First weekend of Jazz Fest hits high notes

Kaela Rusher l Staff Reporter Avery Fiftal l Contributing Reporter Laura Rostad l Print Arcade Editor

Last weekend’s beautiful New Orleans spring sun shone down on the New Orleans Jazz and Heritage Festival attendees at the Fair Grounds Race Course. With headlining acts including Steely Dan, Van Morrison and the Red Hot Chili Peppers, the first weekend was a huge success.

Friday started off strong with New Orleans-based artists like Johnny Sketch and the Dirty Notes and the Hot 8 Brass Band. Throughout the afternoon and into the night, more and more people walked through the so-called golden gates to catch the afternoon performances from artists like Buckwheat Zydeco, Grace Potter and the Panorama Jazz Band. Each tent has a different genre to offer, including plenty of music discovery.

The biggest dilemma of Friday’s schedule was the heartbreaking choice between Steely Dan and Janelle Monáe. The Arcade had to make a sacrifice and went with Steely Dan who began the set fashionably late with a cover of “November Afternoon” by Donald Byrd and Booker Little followed by “Black Cow” off the 1977 album “Aja.” Throughout Steely Dan’s hour-and-a-half long set, the rock group played nearly all their most well known hits: “Reelin’ In the Years,” “Black Friday,” “Josie” and “Peg.”

Local funk band Galactic has been a staple at Jazz Fest for over a decade. On Saturday, they celebrated the twentieth anniversary of their debut album, “Coolin’ Off,” by bringing back their original lead singer, Theryl “Houseman” DeClouet. Housemen had to leave the band in 2004, but came back as a guest on several songs for their legendary Jazz Fest performance.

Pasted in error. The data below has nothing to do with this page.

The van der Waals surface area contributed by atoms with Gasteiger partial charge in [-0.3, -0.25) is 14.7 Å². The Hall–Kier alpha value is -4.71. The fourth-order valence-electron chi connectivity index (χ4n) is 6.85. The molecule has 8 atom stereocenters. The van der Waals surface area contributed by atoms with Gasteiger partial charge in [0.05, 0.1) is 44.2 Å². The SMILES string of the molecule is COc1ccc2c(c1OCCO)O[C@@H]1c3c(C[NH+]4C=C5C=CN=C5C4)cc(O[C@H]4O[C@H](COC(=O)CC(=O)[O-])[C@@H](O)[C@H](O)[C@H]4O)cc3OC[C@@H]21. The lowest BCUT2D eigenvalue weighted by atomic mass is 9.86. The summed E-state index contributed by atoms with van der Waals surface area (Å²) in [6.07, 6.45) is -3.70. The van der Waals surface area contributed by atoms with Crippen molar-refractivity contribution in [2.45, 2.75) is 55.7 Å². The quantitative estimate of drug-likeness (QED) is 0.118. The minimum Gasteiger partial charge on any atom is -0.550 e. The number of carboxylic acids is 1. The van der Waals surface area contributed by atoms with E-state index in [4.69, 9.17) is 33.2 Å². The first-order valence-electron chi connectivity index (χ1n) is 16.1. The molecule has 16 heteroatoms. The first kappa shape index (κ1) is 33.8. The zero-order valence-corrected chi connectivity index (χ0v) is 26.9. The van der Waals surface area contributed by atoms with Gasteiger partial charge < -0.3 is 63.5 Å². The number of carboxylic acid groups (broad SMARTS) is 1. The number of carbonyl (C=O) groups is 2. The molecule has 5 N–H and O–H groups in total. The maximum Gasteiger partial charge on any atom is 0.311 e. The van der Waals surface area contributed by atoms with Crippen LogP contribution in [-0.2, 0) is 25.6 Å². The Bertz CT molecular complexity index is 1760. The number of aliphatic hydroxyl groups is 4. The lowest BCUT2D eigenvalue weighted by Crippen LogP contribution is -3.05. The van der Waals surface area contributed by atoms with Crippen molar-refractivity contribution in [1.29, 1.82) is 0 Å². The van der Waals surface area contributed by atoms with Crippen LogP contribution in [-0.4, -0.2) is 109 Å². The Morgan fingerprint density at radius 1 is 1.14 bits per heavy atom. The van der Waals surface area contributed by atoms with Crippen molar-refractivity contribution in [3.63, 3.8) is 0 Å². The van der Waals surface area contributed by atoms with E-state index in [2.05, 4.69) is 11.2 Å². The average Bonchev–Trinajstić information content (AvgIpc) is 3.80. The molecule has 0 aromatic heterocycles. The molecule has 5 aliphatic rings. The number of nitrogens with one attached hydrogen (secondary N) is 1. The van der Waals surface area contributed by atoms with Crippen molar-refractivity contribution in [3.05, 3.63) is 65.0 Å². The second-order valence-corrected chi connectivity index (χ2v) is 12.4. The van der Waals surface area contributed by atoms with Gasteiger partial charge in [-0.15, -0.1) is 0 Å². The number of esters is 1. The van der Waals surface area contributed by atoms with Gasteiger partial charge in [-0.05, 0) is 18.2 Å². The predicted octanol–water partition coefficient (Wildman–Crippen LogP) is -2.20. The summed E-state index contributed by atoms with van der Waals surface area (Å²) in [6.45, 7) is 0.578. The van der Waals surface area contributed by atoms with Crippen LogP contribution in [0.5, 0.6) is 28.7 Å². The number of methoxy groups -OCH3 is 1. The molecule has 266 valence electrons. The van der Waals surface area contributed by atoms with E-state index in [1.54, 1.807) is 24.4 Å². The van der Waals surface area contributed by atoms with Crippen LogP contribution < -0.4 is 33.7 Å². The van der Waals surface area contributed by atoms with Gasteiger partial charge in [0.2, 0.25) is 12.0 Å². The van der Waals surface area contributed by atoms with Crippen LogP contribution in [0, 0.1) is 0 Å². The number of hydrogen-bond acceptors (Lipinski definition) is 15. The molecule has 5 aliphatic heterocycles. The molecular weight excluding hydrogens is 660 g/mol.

The Gospel Tent at Jazz Fest always hosts a plethora of local gospel choirs and New Orleans local performers. A stand out was Glen David Andrews, known as the “Treme prince,” and the Treme Choir who kicked off the set with classic gospel song “I’ll Fly Away.” It was clearly as crowd pleaser as all the gospel-goers jumped up to sing and swing along with the time-honored hymn. The rest of the set interlaced other well-known gospel songs with Andrews’ preaching, jazz vocals, and expert trombone work.

Van Morrison stepped on to the Gentilly stage in pin-strip suit that would have fit right in with Al Capone’s Chicago crew back in the day. He kicked off his set with a jazzy seven-minute-long sax performance. Morrison hit all of the high notes, bring back his classics including “Moondance,” “Baby Please Don’t Go,” and of course, “Brown Eyed Girl.” The 70-year-old’s vocals and scatting brought to life the often overplayed and overworked “Gloria.” Morrison even managed to include Hank Williams’ “Jambalya” that got the crowd going like no other. 

Sunday, the Gentilly Stage showcased local pop-rock group Royal Teeth. Duo vocalists Gary Larsen and Nora Patterson shared the spotlight, and neither missed a beat. A definite highlight of the set was Royal Teeth’s cover of classic Bowie and Queen collaboration “Under Pressure.”

Next up on the Gentilly stage was Nashville native Elle King, adorned in shimmering gold face paint and a shiny sequined gold outfit to match. King’s rich and powerful vocals were supported by saxophonist Ari Kohn, trumpet player Cyrus Nabipoor and trombonist Evan Oberla, the horn section of local funk band Sexual Thunder!. King’s playful demeanor shined through her lyrics about love and heartbreak.

Later that afternoon, swarms of anxious fans staked out spots in front of the Acura Stage, waiting for legendary rock band the Red Hot Chili Peppers. Shirtless, tattooed and sweaty, Flea railed on the bass, jumping around on stage with vocalist Anthony Kiedis, drummer Chad Smith and guitarist Josh Klinghoffer, proving that the band’s best years are not behind them yet.